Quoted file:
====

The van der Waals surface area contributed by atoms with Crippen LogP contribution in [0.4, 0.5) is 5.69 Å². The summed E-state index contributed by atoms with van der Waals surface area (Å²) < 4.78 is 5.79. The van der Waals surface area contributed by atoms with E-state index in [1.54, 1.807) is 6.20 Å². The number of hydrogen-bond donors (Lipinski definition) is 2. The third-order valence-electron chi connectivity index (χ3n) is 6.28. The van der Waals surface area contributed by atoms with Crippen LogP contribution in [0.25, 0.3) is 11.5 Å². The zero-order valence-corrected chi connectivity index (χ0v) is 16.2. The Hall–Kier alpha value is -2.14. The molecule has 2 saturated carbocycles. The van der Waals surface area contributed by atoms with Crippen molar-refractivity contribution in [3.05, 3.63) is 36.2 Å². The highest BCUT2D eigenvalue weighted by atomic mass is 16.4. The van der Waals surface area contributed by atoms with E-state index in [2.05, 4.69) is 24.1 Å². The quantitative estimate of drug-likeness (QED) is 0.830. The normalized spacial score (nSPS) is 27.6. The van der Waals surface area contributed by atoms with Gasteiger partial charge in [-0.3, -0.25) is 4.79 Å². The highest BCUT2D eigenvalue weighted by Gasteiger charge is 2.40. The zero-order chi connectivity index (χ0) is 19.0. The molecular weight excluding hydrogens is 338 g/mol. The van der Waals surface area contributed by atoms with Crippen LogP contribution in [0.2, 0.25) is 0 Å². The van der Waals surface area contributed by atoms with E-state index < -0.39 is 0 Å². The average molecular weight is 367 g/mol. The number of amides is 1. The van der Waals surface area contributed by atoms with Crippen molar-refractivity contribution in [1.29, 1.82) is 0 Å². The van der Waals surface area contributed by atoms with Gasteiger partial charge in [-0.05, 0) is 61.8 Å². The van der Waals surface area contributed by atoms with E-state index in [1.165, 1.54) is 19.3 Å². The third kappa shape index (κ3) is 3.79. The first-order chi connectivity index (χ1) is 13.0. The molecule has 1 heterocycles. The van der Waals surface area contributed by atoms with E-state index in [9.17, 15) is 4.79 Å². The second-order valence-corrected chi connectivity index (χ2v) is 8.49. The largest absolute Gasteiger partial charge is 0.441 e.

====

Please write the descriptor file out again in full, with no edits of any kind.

The van der Waals surface area contributed by atoms with Crippen LogP contribution in [0.4, 0.5) is 5.69 Å². The summed E-state index contributed by atoms with van der Waals surface area (Å²) < 4.78 is 5.79. The van der Waals surface area contributed by atoms with E-state index in [1.54, 1.807) is 6.20 Å². The number of hydrogen-bond donors (Lipinski definition) is 2. The third-order valence-electron chi connectivity index (χ3n) is 6.28. The van der Waals surface area contributed by atoms with Crippen LogP contribution in [0.25, 0.3) is 11.5 Å². The zero-order valence-corrected chi connectivity index (χ0v) is 16.2. The Hall–Kier alpha value is -2.14. The molecule has 2 saturated carbocycles. The van der Waals surface area contributed by atoms with Crippen molar-refractivity contribution in [3.05, 3.63) is 36.2 Å². The highest BCUT2D eigenvalue weighted by atomic mass is 16.4. The van der Waals surface area contributed by atoms with E-state index in [2.05, 4.69) is 24.1 Å². The quantitative estimate of drug-likeness (QED) is 0.830. The normalized spacial score (nSPS) is 27.6. The van der Waals surface area contributed by atoms with Gasteiger partial charge in [-0.3, -0.25) is 4.79 Å². The highest BCUT2D eigenvalue weighted by Gasteiger charge is 2.40. The zero-order chi connectivity index (χ0) is 19.0. The molecular weight excluding hydrogens is 338 g/mol. The van der Waals surface area contributed by atoms with Crippen LogP contribution in [0.2, 0.25) is 0 Å². The van der Waals surface area contributed by atoms with E-state index < -0.39 is 0 Å². The average molecular weight is 367 g/mol. The number of amides is 1. The van der Waals surface area contributed by atoms with Crippen molar-refractivity contribution in [1.29, 1.82) is 0 Å². The van der Waals surface area contributed by atoms with Gasteiger partial charge in [-0.05, 0) is 61.8 Å². The van der Waals surface area contributed by atoms with E-state index in [1.165, 1.54) is 19.3 Å². The third kappa shape index (κ3) is 3.79. The first-order chi connectivity index (χ1) is 13.0. The molecule has 1 heterocycles. The van der Waals surface area contributed by atoms with E-state index in [9.17, 15) is 4.79 Å². The second-order valence-corrected chi connectivity index (χ2v) is 8.49. The largest absolute Gasteiger partial charge is 0.441 e.